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Cory Constitution gave fake parties House seats

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THE 1987 Constitution, dubbed the Cory Constitution as President Corazon Aquino packed it with her handpicked people, has only allowed fake parties to waste taxpayers’ money as it enabled multi-millionaires, the religious sect El Shaddai, Communist Party cadres—five in the current Congress—to get seats in the House of Representatives.

From left: Quezon City political boss Belmonte has his SBP party-list, former health secretary Garin of Dengvaxia fame has her clan’s AAMBIS-OWA, and the Communist Party has its Bayan Muna, with Zarate as its representative. (His photo from a video when he was blocked by the military from attending the New People’s Army’s founding anniversary on March 29, 2017 in Surigao.)

I wrote in my column last Friday that more than half of the representatives udner the party-list system, created by the Constitution purportedly to give voice in the House to marginalized sectors, are multi-millionaires, led by the “Michael Romero, Ph.D.” (as his name appears in Congress) who claimed in his SALN a P7 billion net worth, and Emmeline Aglipay-Villar, property magnate Manuel Villar’s daughter-in-law, who reported a P1.4 billion net worth. (So far no party-list representative has communicated with me or this paper to refute the points I raised in that column.)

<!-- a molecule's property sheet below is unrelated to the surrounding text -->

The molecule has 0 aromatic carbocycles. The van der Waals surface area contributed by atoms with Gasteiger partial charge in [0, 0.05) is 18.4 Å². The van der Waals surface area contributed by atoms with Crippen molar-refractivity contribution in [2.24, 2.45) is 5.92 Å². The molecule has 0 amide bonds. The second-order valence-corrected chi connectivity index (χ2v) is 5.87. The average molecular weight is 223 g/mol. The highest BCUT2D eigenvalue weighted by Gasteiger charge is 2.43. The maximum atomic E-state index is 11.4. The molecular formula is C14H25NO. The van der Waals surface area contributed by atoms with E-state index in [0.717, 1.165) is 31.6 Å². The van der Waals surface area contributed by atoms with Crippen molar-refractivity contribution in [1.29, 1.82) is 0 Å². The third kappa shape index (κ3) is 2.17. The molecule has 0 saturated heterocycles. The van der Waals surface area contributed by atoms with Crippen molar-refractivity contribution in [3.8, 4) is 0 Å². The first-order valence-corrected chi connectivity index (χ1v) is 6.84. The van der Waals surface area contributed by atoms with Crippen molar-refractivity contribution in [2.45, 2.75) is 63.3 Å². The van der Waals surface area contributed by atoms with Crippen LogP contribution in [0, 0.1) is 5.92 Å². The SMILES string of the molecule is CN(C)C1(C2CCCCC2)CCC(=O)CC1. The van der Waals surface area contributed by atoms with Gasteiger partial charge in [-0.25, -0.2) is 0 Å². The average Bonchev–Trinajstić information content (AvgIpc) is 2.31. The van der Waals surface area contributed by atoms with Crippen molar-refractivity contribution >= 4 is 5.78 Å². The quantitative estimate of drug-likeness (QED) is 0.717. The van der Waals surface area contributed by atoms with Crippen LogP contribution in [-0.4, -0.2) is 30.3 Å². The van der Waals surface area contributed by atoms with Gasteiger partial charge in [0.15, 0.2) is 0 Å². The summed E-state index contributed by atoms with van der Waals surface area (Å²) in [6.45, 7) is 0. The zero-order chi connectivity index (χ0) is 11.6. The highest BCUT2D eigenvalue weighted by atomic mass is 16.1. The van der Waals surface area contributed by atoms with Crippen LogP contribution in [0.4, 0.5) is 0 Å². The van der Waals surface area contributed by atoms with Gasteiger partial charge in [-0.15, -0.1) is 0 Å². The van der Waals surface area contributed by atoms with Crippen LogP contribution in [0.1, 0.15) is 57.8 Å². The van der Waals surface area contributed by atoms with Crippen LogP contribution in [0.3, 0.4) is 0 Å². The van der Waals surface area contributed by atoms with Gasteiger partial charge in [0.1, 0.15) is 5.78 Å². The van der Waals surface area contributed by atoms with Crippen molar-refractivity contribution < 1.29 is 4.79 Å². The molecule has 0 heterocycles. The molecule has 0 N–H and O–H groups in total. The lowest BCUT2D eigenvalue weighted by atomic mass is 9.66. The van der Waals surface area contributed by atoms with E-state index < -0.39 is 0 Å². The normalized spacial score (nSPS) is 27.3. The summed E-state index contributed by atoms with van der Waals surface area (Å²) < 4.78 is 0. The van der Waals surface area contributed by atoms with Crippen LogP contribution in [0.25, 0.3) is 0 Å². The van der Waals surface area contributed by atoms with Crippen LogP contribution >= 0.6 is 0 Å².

A third type of “party-list representatives” are those who represent no marginalized sector but merely a political clan controlling a territory. Such representatives very easily get the required number of votes—a mere 240,000 in the last elections—as they simply piggy-back on the electoral campaigns of their clans for regular seats in Congress or in the local government.

Such local bosses exploiting the party-list system aren’t just in far-away provinces. A good example of a territorial clan exploiting the party-list system is Quezon City 4th District representative Feliciano Belmonte, Jr., the city’s mayor for nine years and former President Aquino’s very loyal House Speaker during his entire term.

Wanting to continue his control of Quezon City politics, Belmonte got members of his immediate and extended family elected to positions in the local government and in Congress. His nephew, Jose Christopher Belmonte, was reelected in the last elections as the representative of the city’s 6th district. His daughter, Josefina (“Joy”), is vice mayor, and two nephews are councilors.

For his clan to get another seat in Congress, Belmonte got his nephew Ricardo (“RJ”) Belmonte to be party-list representative. Representing what?  

“SBP,” according to the House’s official directory. SB had stood both for “Sonny Belmonte” (and later Speaker Belmonte) and his slogan “Serbisyong Bayan” when he was city mayor. The SBP that his nephew represents si Serbisyong Bayan Party-list. It doesn’t even pretend to represent any marginalized sector. It declared in the elections that its platform is to bring “consumer prices down.“